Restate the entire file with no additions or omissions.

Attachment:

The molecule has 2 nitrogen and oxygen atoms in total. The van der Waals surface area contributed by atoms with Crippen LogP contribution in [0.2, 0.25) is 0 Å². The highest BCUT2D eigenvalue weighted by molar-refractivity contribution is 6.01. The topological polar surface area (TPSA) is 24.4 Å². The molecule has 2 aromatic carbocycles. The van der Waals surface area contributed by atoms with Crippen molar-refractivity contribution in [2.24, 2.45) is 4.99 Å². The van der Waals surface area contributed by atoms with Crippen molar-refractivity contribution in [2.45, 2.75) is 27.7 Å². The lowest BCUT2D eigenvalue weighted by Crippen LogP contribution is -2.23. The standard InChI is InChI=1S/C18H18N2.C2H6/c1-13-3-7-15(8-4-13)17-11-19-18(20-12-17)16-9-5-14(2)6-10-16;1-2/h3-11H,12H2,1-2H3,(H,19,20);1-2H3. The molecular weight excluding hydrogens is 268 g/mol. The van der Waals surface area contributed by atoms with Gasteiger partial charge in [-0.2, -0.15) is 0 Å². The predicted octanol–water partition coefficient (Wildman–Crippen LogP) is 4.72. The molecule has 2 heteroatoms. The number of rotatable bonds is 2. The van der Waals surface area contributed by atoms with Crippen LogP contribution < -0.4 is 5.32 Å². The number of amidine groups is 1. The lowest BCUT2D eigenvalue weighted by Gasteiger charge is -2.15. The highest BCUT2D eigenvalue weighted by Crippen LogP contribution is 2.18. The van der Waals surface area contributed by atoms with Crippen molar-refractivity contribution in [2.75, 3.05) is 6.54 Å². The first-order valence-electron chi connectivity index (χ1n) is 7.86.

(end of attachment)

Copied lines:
The molecule has 2 nitrogen and oxygen atoms in total. The van der Waals surface area contributed by atoms with Crippen LogP contribution in [0.2, 0.25) is 0 Å². The highest BCUT2D eigenvalue weighted by molar-refractivity contribution is 6.01. The topological polar surface area (TPSA) is 24.4 Å². The molecule has 2 aromatic carbocycles. The van der Waals surface area contributed by atoms with Crippen molar-refractivity contribution in [2.24, 2.45) is 4.99 Å². The van der Waals surface area contributed by atoms with Crippen molar-refractivity contribution in [2.45, 2.75) is 27.7 Å². The lowest BCUT2D eigenvalue weighted by Crippen LogP contribution is -2.23. The standard InChI is InChI=1S/C18H18N2.C2H6/c1-13-3-7-15(8-4-13)17-11-19-18(20-12-17)16-9-5-14(2)6-10-16;1-2/h3-11H,12H2,1-2H3,(H,19,20);1-2H3. The molecular weight excluding hydrogens is 268 g/mol. The van der Waals surface area contributed by atoms with Gasteiger partial charge in [-0.2, -0.15) is 0 Å². The predicted octanol–water partition coefficient (Wildman–Crippen LogP) is 4.72. The molecule has 2 heteroatoms. The number of rotatable bonds is 2. The van der Waals surface area contributed by atoms with Crippen LogP contribution < -0.4 is 5.32 Å². The number of amidine groups is 1. The lowest BCUT2D eigenvalue weighted by Gasteiger charge is -2.15. The highest BCUT2D eigenvalue weighted by Crippen LogP contribution is 2.18. The van der Waals surface area contributed by atoms with Crippen molar-refractivity contribution in [2.75, 3.05) is 6.54 Å². The first-order valence-electron chi connectivity index (χ1n) is 7.86.